The Department of Labor (DOL) under President Trump plans to rescind the overreaching persuader rule. The rule undermines employers’ relationships with consultants, asking employers to publicly disclose relationships of legal counsel that have previously remained confidential.
The Obama-era rule from March 2016 changed the requirements of what constitutes reportable advice for employers and labor relations consultants. In the past, reporting was required only when an advisor made direct contact with employees. Under the new rule, reportable advice expanded to include any direct or indirect advice—persuading employees about union organization.
Consulting activities are considered direct persuasion when an employee is directly persuaded concerning their representation and bargaining rights. Indirect persuasion delineates into the following types of reporting: Planning, Directing or Coordinating Supervisors or Managers, Providing Persuader Materials, Conducting a Seminar for Supervisors or Other Employer Representatives and Developing or Implementing Personnel Policies or Actions.
States, employers and business groups argued that this exceeded the DOL’s authority under the Labor-Management Reporting and Disclosure Act (LMRDA).
What Legislators Have Done
In March of 2016, 73 members of the House wrote a letter to Tom Cole (R-OK), Rosa DeLauro (D-CT), and the Chairman of the Appropriations Subcommittee on Labor, Health and Human Services. Their letter asked the DOL to no longer fund the persuader rule.
Rep. Bradley Byrne (R-AL) introduced H.J. Res 87, a joint resolution to block the rule from taking effect. In the Senate, Jeff Flake (R-AZ) and Lamar Alexander (R-TN) introduced their own resolution, S.J. Res 35, to block the persuader rule.
Lawsuits Challenging the Persuader Rule
Before the rule even took effect, the U.S. District Court for the Northern District of Texas issued a preliminary nationwide injunction against the rule. Then on November 16, 2016, the court issued a permanent nationwide injunction against the persuader rule which stated that the persuader rule violated the First Amendment rights to free speech and free association. The court claimed the DOL lacked statutory authority to enforce the persuader rule.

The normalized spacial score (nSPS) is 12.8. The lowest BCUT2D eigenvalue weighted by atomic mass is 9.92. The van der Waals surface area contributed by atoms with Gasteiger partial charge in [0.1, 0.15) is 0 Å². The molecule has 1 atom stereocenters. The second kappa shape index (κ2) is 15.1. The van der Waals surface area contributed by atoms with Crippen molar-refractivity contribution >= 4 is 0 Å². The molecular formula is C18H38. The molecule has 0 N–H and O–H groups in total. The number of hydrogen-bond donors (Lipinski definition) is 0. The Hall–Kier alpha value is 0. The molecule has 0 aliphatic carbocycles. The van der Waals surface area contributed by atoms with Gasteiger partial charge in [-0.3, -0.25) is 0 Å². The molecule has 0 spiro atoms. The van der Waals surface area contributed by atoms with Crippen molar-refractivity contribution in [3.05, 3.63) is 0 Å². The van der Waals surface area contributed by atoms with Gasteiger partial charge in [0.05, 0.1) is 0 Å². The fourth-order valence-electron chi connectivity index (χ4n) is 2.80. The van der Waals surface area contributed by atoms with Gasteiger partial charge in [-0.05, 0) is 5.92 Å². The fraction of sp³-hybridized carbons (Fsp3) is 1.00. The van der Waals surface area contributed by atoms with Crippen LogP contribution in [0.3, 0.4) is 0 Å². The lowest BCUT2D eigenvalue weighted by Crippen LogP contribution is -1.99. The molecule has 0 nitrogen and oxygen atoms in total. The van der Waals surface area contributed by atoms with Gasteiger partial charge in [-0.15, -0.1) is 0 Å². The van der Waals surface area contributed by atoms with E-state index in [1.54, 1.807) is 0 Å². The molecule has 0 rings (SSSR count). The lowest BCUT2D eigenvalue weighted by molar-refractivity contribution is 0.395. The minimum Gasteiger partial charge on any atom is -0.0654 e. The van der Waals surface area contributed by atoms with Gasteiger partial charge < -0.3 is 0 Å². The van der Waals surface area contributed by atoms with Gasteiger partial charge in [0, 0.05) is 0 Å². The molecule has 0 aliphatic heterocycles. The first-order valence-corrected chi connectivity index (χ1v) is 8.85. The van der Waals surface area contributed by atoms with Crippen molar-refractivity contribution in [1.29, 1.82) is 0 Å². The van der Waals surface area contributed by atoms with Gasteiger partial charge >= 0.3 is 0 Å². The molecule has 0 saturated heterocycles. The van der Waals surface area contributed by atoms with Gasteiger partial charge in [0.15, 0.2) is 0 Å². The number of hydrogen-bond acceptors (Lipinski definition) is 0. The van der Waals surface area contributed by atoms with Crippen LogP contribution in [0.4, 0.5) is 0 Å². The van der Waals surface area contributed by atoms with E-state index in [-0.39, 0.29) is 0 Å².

Other groups have sued as well, arguing that the rule is without statutory authority, conflicts the law, and violates the Constitution.
Changes under the Trump Administration
In June of 2017, the DOL released a proposal to rescind the rule. This allowed for a 60-day public comment period. The comment period closed on August 11 and the Office of Labor-Management Standards (OLMS) is reviewing the comments received.
This rollback is important because it shows the current administration’s commitment to free market values and individual responsibility. The persuader rule would give unions a leg-up, making it harder for employers to receive legal advice on their labor issues. If a company was worried that its workers may unionize—they could hire a consultant and persuade the employers not to unionize. Under the persuader rule, this transaction would need to be reported. The reporting requirement of the persuader rule was intended to provide more public information to better inform employer’s decisions. Instead, the rule would have forced confidential information to be disclosed while creating a massive compliance burden.